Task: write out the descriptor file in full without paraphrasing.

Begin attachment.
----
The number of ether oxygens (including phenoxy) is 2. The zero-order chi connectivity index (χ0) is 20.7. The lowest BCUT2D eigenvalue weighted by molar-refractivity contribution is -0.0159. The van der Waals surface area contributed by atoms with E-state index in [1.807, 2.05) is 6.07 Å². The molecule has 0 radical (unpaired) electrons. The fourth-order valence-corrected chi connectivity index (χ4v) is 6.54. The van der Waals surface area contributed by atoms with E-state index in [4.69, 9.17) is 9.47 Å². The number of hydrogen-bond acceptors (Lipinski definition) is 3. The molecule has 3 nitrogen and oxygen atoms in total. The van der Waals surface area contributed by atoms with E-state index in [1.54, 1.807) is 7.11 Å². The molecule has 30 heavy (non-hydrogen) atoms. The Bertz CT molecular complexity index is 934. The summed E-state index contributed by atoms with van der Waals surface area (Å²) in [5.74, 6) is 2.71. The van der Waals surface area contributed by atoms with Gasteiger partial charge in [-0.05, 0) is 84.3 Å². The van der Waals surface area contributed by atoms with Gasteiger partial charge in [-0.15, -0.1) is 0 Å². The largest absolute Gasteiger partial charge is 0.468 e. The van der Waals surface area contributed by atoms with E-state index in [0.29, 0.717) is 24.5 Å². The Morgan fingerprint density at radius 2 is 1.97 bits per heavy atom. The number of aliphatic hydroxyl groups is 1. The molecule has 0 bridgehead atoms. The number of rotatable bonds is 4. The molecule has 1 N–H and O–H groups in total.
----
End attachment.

The number of ether oxygens (including phenoxy) is 2. The zero-order chi connectivity index (χ0) is 20.7. The lowest BCUT2D eigenvalue weighted by molar-refractivity contribution is -0.0159. The van der Waals surface area contributed by atoms with E-state index in [1.807, 2.05) is 6.07 Å². The molecule has 0 radical (unpaired) electrons. The fourth-order valence-corrected chi connectivity index (χ4v) is 6.54. The van der Waals surface area contributed by atoms with E-state index in [4.69, 9.17) is 9.47 Å². The number of hydrogen-bond acceptors (Lipinski definition) is 3. The molecule has 3 nitrogen and oxygen atoms in total. The van der Waals surface area contributed by atoms with E-state index in [1.54, 1.807) is 7.11 Å². The molecule has 30 heavy (non-hydrogen) atoms. The Bertz CT molecular complexity index is 934. The summed E-state index contributed by atoms with van der Waals surface area (Å²) in [5.74, 6) is 2.71. The van der Waals surface area contributed by atoms with Gasteiger partial charge in [-0.05, 0) is 84.3 Å². The van der Waals surface area contributed by atoms with Gasteiger partial charge in [-0.15, -0.1) is 0 Å². The largest absolute Gasteiger partial charge is 0.468 e. The van der Waals surface area contributed by atoms with E-state index in [0.29, 0.717) is 24.5 Å². The Morgan fingerprint density at radius 2 is 1.97 bits per heavy atom. The number of aliphatic hydroxyl groups is 1. The molecule has 0 bridgehead atoms. The number of rotatable bonds is 4. The molecule has 1 N–H and O–H groups in total.